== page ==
Which did I pursue? None. The last two comments there reveal the sad picture: about this time last year someone asked if I had an answer to the question. Sadly, I did not, because after eight years I had not so much as picked up one of Kierkegaard's books: it was another of my intellectual projects that failed before it really got started. 

But I have resumed it, thanks to the Eighth Day Books catalog that I received some months ago. They offered a book called Provocations: Spiritual Writings of Søren Kierkegaard, which is a compendium of brief excerpts intended to provide an introduction to Kierkegaard's thought. I thought that might be a good way to take up my abandoned but not forgotten plan. 

Having bought the book (from Eighth Day), I was a little disappointed to find that the editor has in some cases resorted to paraphrase and abridgement in the interests of making Kierkegaard's meaning clear to the more casual reader. Perhaps I'll want to go on from here to specific works. But on the other hand this may be all the Kierkegaard I need.

At any rate I'm finding it very rich in insight, and besides that enjoying it very much. Isn't that epigram fantastic? 

Kierkegaard-Provocations

Here's a link to the publisher's description. And by the way it doesn't seem to be available from Eighth Day anymore. 


Beethoven: Septet in Eb Op. 20

An admission: I admit that I don't love Beethoven as I should. "Should" is a questionable term, I know: why should one love this or that artist? Well, in this case, he is such a giant that to feel a little standoffish from his work seems to be a fault in oneself rather than the artist. It probably is.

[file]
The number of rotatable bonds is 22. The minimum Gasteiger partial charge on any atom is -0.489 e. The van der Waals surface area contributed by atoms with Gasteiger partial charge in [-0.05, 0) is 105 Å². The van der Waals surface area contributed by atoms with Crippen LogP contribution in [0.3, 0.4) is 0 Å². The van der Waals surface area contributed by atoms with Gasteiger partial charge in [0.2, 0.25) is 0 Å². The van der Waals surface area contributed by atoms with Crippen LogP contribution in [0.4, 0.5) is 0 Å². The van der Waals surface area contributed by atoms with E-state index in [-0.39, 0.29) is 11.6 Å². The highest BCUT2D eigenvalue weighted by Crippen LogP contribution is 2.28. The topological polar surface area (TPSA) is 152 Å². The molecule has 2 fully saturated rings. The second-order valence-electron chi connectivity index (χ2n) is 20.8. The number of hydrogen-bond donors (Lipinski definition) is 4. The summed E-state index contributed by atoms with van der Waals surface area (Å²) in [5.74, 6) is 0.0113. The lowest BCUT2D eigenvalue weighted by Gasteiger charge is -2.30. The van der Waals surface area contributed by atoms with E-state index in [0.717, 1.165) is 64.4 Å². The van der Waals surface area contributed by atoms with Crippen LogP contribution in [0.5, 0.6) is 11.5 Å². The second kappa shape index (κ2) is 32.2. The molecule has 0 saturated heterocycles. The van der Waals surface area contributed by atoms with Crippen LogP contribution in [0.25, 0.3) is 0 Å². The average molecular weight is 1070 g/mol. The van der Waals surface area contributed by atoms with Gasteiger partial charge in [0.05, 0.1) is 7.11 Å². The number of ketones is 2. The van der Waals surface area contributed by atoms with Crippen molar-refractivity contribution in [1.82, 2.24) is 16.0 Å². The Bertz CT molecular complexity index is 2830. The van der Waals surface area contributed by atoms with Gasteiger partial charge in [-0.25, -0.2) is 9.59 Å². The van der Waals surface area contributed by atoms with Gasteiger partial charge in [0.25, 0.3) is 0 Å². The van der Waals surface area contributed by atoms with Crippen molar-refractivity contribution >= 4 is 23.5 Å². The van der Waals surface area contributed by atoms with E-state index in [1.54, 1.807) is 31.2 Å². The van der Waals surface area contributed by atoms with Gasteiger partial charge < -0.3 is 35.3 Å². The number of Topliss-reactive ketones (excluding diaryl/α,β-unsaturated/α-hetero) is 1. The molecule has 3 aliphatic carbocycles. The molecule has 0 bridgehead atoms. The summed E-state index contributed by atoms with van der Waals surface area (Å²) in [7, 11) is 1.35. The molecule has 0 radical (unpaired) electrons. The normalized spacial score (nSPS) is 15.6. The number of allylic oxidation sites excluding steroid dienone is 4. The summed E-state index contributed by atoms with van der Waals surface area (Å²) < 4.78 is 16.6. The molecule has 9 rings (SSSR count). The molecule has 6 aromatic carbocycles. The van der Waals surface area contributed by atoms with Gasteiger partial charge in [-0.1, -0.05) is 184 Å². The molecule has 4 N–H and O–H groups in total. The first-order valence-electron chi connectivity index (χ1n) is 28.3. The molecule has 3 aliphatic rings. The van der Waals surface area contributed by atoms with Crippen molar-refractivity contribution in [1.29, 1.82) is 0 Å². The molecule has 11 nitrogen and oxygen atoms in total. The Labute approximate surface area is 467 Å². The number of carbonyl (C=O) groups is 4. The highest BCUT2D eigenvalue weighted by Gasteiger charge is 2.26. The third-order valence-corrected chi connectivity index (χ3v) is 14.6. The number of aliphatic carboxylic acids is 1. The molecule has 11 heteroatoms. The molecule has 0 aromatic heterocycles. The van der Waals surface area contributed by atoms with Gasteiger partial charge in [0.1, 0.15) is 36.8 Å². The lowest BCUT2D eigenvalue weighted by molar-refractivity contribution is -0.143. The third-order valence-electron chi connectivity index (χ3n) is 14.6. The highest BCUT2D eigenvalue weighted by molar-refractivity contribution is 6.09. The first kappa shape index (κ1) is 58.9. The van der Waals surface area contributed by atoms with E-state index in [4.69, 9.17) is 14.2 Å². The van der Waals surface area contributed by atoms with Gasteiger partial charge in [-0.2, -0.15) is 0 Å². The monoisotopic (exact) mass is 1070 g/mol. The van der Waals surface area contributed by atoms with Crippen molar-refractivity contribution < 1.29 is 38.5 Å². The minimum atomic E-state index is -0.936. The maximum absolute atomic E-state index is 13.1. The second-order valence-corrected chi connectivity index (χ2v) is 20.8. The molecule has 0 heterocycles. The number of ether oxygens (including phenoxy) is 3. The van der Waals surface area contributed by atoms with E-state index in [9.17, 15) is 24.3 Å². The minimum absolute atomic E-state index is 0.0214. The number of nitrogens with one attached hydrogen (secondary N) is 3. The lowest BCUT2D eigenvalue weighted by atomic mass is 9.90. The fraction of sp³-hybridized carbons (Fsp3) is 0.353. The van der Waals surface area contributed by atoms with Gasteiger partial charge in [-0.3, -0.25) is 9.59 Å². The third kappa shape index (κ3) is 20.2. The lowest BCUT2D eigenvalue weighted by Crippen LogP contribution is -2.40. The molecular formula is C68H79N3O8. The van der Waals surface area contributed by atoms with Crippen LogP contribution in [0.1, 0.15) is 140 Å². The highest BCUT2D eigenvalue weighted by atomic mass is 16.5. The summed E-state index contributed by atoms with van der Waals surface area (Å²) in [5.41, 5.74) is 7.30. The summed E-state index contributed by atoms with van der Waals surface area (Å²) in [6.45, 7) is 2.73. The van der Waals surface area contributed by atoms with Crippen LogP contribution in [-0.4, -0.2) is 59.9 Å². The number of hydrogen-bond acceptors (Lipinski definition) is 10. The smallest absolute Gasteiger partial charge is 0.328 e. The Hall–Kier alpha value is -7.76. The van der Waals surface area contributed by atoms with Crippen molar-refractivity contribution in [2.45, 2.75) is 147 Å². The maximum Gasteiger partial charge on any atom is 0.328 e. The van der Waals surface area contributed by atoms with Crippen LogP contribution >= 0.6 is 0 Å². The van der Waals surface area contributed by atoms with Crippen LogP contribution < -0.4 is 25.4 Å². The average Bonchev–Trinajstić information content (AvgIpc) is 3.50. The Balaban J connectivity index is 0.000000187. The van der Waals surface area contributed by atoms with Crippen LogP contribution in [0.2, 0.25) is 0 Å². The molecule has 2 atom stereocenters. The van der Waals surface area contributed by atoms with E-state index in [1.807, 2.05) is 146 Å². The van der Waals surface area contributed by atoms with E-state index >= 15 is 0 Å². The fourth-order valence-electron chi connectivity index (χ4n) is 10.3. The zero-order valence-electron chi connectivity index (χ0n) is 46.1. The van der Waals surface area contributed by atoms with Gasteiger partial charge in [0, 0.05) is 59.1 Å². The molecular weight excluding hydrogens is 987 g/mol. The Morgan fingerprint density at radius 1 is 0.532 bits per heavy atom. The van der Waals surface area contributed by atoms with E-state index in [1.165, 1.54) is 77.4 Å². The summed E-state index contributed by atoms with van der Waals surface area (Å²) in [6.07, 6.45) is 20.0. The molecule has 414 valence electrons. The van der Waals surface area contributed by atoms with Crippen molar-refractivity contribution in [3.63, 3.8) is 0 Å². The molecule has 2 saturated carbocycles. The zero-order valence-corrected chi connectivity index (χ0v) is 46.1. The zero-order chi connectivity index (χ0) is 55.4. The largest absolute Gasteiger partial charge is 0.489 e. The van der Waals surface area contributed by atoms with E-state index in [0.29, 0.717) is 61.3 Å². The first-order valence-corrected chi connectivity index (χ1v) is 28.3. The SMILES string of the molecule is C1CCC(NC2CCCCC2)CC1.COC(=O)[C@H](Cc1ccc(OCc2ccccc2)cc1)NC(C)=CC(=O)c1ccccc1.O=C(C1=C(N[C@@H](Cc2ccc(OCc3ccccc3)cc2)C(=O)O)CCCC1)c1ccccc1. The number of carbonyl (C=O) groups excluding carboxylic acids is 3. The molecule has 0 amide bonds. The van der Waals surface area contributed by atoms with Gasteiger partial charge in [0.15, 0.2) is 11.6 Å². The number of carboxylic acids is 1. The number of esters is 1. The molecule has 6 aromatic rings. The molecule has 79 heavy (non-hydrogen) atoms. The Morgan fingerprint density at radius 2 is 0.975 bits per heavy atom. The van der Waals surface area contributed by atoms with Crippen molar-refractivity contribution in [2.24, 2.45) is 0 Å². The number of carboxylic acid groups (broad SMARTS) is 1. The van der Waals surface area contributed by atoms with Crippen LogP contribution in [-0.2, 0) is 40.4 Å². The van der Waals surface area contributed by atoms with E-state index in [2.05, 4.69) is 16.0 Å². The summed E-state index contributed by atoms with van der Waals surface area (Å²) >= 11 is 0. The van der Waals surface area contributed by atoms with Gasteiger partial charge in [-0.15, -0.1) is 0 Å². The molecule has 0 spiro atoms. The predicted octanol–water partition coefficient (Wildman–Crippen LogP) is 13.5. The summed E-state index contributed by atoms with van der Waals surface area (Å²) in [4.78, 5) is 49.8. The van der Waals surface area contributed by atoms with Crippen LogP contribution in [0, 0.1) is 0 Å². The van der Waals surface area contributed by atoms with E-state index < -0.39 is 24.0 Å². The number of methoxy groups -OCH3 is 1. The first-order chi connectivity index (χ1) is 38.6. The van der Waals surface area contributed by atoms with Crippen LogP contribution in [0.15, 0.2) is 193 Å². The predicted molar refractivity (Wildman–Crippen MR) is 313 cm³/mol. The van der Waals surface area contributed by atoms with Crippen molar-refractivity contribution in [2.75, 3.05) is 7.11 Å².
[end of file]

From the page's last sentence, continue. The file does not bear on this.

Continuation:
Before I go any further, I have to say that this is most certainly not any sort of denial or even diminishment of his universally acknowledged greatness. And I love some of his music as much as I love any. I think it's a matter of personality: there is something in his which I don't warm to. I don't, for instance, think that I would have enjoyed his company (which would no doubt be true of many composers, Wagner coming first to mind). I mean his musical personality, or his personality as it comes through in his music--I probably know about as little of him as a person as someone who's been listening to him for over fifty years possibly could.

How to describe it, that something which I seem to hear sometimes in the music? Irritable. Impatient. A bit ponderous: I can imagine Beethoven fulfilling the stereotypes about Germans and humor. Perhaps somewhat egotistical. Unsympathetic. The opposite of genial.

But never mind all that. It's my idiosyncrasy, and I certainly don't proffer it as an accurate remark about Beethoven. 

It's all a preface to, and maybe sort of a justification for, my reaction to this recording: lukewarm. The septet is a relatively youthful work, written in 1799. Beethoven was twenty-nine, not exactly a youngster by comparison with, say, Mozart, or Schubert, neither of whom made it very far past thirty. It's not the brilliant and profound Beethoven who would appear just a few years later. 

By any reasonable standard it is a good piece of music, but I have no enthusiasm for it. I was mulling over exactly how to explain that when I remembered that in the earlier days of this blog I had written about the symphonies. Here's what I said about the First (you can read the whole post here): 

I admire it, but I do not love it. There is obviously a great gift at work here, and the symphony is interesting, but little of it moves me. It’s of course very much more of the 18th century than Beethoven’s later work, but it seems a heavier Mozart, and a less orderly Haydn. I have the sense that he’s gotten hold of a powerful force but isn’t yet quite in control of it. And I hear some of the things that have always bothered me: the spasmodic leaping rhythms, the repeated quasi-climaxes, and a quality I can only describe, not very informatively, as “dryness.”

That's more or less the way I reacted to this piece. I gave it my obligatory three hearings, and I did warm up to it, but it isn't going to be a favorite. Here's a performance, the first one that popped up when I looked for the piece on YouTube.

The recording is another from the Fr. Dorrel trove: London CM9129, released in 1960. It doesn't seem to me to have any special merit as a recording. And I wonder if, and how much, the ugly cover may have influenced me. That portrait of Beethoven might have been done by someone who disliked him. 

BeethovenSeptetLondonCM9129